I have been raising the issue with ministers for a couple of years now, originally with Greg Clark and lately with Don Foster. How can we support local government and local communities to solve the really challenging buildings in their area? It was when I saw Caterham High Street with the Rose & Young site left to rot for 25 years in the middle of a Tory high street in the SE of England that I realised it wasn’t just poor coastal towns and the north where this kind of behaviour was allowed to continue, but everywhere.

The reason it’s allowed to continue is twofold – on the one hand we have an obsession with private property rights. As a society we don’t let people drive dangerous cars without insurance and responsible drivers don’t feel bad about being made to do an MOT. It keeps everyone safe, it’s a responsible behaviour. And yet with buildings we hardly have anything to protect places and communities. Section 51, building control, even the heritage listing framework, none of it is fit for purpose when you get these extreme cases. Fit for purpose would be something that sought a realistic solution rather than just identifying the problem, emboldened local authorities and communities rather than terrified them and, most important of all, worked fast when the case was clear. I think this would be a community Compulsory Transfer Order (CTO) which would require a) proof of abandonment and/or irresponsible ownership leading to risks for the building and the local community and b) a bona fide recipient to transfer it to.

The Government has introduced important legislation to allow local communities to take on responsibility for things they care about. Yet even this purposeful approach is in danger of failing to allow communities to deal with the buildings that matter most to them.

The mystery of the recent past

The Community Right to Bid in the Localism Act 2011 introduces the idea of Assets of Community Value. This is where:

1.     Its actual or current use (or there is a time in the recent past when its use) furthers the social wellbeing or social interests of the local community, and

2.    It is realistic to think that there can continue to be (or it is realistic to think that there is a time in the next 5 years when) non-ancillary use of the building or land that would further the social wellbeing or social interests of the local community.

Right now I am focusing on two buildings of enormous community value – the Observer in Hastings and Ancoats Dispensary in Manchester. Both have been hugely important to local people and neighbourhoods, delivering services that furthered social wellbeing and community interest over many decades (six for the Observer and eleven for the Dispensary). They are urgently in need of designation as ACV with the protection it provides against more irresponsible private ownership and with the doors it opens to grant aid for communities to bring these assets into viable, sustainable community and commercial use, with the profits from those ventures re-invested in local regeneration. If ever there was a time that this was necessary it is now and for these buildings.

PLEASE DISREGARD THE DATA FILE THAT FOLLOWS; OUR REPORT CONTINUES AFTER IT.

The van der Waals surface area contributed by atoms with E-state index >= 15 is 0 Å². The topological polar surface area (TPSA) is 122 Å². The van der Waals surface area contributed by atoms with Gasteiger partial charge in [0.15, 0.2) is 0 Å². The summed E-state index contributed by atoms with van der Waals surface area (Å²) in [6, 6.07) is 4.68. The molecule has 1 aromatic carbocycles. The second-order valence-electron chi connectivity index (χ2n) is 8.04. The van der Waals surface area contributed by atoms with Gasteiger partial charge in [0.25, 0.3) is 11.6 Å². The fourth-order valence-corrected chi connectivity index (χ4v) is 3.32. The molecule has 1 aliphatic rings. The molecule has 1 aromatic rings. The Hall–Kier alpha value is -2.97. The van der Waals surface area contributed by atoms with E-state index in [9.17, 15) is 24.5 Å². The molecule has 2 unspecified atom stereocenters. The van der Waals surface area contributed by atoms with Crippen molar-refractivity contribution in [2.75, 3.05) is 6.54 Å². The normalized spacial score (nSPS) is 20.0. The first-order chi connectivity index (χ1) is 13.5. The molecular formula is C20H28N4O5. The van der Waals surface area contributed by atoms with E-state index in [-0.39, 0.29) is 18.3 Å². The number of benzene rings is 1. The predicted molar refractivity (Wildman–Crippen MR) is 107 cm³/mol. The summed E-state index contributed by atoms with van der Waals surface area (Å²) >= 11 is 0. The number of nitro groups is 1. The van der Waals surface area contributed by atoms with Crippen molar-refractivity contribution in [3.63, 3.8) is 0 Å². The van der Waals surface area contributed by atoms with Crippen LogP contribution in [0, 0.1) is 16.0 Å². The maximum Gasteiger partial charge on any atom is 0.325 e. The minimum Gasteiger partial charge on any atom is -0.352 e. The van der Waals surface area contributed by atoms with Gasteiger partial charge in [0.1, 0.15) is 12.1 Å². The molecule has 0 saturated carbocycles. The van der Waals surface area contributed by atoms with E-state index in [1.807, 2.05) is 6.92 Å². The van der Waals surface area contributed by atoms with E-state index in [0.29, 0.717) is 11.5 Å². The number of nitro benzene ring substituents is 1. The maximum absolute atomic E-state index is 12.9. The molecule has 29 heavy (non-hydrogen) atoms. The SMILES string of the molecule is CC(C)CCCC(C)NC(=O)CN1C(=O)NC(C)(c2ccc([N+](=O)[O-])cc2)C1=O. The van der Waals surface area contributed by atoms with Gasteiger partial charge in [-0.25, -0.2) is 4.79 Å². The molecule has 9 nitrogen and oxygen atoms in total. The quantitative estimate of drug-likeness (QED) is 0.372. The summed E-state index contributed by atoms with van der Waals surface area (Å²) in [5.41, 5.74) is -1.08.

Ancoats and Observer

The issue is the use of the phrase ‘the recent past’ in point 1. As a local historian the recent past means something different from what it means to the Norfolk farmer and landowner quoted in Hansard below. He is trying to protect his fields. I am trying to rekindle the pride in down-beaten communities who feel that nothing they do or say has any impact on the powers that be.

Can a building that has served the community interest for decades but then has become vacant, left to rot by irresponsible owners, kept in a way that has disallowed community use or indeed any use at all, still count as an ACV? Does it make a difference if during those years of neglect, local people have campaigned again and again to try to save and bring these buildings into community ownership and community use? If not, what exactly is the point of asking communities to step up and take responsibility? I am astounded that this question was not raised during the development of the Localism Bill – I feel some personal responsibility but for some reason I assumed somebody else (the heritage sector?) would have been paying attention.

But it is certainly not too late. My practical suggestion – promoted to both central and local government – is that, when considering nominations for ACV, assessors be allowed to discount periods of vacancy from the calculation of ‘the recent past’. At the moment they don’t feel they can. They need a clear reminder from DCLG of Baroness Hanham’s words: “It is the local authority’s job to put these regulations into effect and to be the guiding light” and that for buildings with long histories of serving the community interest the interpretation of the recent past is up to them.

For support on using the Community Rights go to http://www.mycommunityrights.org.uk